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How Molders Maintain Clean Room Standards

Posted by Al Timm on Apr 5, 2017 9:23:00 AM
Al Timm

Clean-Room-Standards.jpgCritical use medical applications require devices and equipment that are protected from dust, chemical vapors, aerosol particles, airborne microbes and other contaminants that could compromise product quality, integrity and safety.

Responsible injection molders providing services to medical manufacturers are obligated to adhere to stringent protocols, including the capability to operate in clean rooms that are ISO 13485:2016-certified and 21 CFR 820-compliant—the prevailing standards for ongoing quality.

Clean Room Classifications

In addition to ISO and CFR standards, the clean room environments in which the injection molding process takes place are classified, typically into ISO 7 or ISO 8. Certification for the former verifies that the clean room contains 10,000 pollution particles per cubic meter, and the latter means the clean room is certified to 100,000 pollution particles per cubic foot. The type of clean room used for manufacturing is dictated by specific product and/or customer requirements.

Clean Room Considerations

Maintaining and regulating clean room protocol and, by extension, clean room certification for medical injection molding is comprehensive. Injection molders must pay strict attention to a number of variables in order to remain in compliance, including:

  • Quality control systems like HEPA filters and machine hoods that monitor, manage and remove particulates and dust that could otherwise cause the requisite number of pollution particles to fall out of specification for ISO 7 and ISO 8 clean room standards.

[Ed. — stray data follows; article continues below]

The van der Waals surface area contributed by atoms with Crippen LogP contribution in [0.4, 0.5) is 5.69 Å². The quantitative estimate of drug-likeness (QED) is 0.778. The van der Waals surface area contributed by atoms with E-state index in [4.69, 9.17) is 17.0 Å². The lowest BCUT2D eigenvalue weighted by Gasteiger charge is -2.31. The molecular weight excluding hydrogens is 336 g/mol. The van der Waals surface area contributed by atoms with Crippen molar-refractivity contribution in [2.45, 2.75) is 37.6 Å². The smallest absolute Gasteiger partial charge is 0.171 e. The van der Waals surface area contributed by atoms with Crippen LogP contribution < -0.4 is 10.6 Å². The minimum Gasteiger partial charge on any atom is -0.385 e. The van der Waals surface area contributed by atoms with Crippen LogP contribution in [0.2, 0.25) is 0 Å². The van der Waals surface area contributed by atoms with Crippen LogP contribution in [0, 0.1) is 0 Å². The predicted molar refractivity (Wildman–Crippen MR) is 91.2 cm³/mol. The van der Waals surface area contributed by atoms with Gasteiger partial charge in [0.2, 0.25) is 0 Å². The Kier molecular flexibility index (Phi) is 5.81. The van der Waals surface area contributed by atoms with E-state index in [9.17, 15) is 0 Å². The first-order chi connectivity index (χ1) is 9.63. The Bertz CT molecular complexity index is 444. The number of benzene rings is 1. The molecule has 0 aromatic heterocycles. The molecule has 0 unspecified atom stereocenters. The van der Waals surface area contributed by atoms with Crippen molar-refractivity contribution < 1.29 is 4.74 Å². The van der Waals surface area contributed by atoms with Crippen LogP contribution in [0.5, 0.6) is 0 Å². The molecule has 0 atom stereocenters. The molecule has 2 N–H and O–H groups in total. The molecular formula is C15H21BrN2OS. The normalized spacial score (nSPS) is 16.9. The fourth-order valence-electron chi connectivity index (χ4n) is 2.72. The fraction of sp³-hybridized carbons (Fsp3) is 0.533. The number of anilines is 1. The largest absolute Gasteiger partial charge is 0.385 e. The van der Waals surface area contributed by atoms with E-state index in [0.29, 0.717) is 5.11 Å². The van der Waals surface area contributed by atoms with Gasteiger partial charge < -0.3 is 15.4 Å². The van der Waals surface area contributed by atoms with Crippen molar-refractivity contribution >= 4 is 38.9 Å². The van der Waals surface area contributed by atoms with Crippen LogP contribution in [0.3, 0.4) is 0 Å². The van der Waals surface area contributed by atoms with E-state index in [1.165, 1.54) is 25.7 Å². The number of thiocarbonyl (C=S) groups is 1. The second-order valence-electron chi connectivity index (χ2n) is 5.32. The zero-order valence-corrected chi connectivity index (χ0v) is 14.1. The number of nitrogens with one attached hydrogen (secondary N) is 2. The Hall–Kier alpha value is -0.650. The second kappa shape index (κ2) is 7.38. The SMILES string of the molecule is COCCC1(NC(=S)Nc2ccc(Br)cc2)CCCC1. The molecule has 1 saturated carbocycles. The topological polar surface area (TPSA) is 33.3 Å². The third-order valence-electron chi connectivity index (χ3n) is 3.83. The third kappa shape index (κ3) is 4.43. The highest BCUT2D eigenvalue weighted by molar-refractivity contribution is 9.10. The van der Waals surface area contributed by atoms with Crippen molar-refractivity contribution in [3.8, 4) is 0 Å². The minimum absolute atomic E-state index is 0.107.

• Procedure documentation that physically traces the process lifecycle, mold pull cycles and equipment/product testing so verification of controlled conditions are readily available in the event of repeated cycles, routine check, customer request or procedural deviation.
  • Work environment controls that test air quality for purity and routine, comprehensive equipment checks to find and address contaminants that result from production — like particulates from ejected parts, peeled or shaved undercuts and microscopic plastic parts. Further, machine maintenance can introduce contaminants if not done properly. Over-greasing components, for example, can be particularly detrimental.
  • Risk management through implementing specific analysis modules like fault tree analysis (FTA), failure mode and effect analysis (FEMA), and hazard analysis and critical control point (HACCP). Knowing and evaluating the microbial risks helps injection molders identify acceptable limits and develop consistent contamination control assessment during manufacturing.
  • Requirements traceability for FDA-regulated implantable medical products that are intended to remain in the human body in excess of one year, non-implanted, life-supporting devices used outside of medical facilities, and all other critical-use products whose failure would also likely have serious, adverse health consequences.
  • Press operators must fully commit to the procedures within a clean room, as cutting corners is unacceptable. Plus, they must strictly adhere to wearing protective gear like gloves, gowns, masks and booties to protect clean room environments and the injection molded parts and products from contamination.

The ability to adhere to clean room practices and certifications is only one benefit of partnering with an experienced, ISO-certified injection molder. Find out more about specialized engineering and how to produce repeatable, defect-free injection molded components in our whitepaper, The Importance of Scientific Molding in Medical Device Manufacturing. Click the button below to download your free copy.


Topics: Medical

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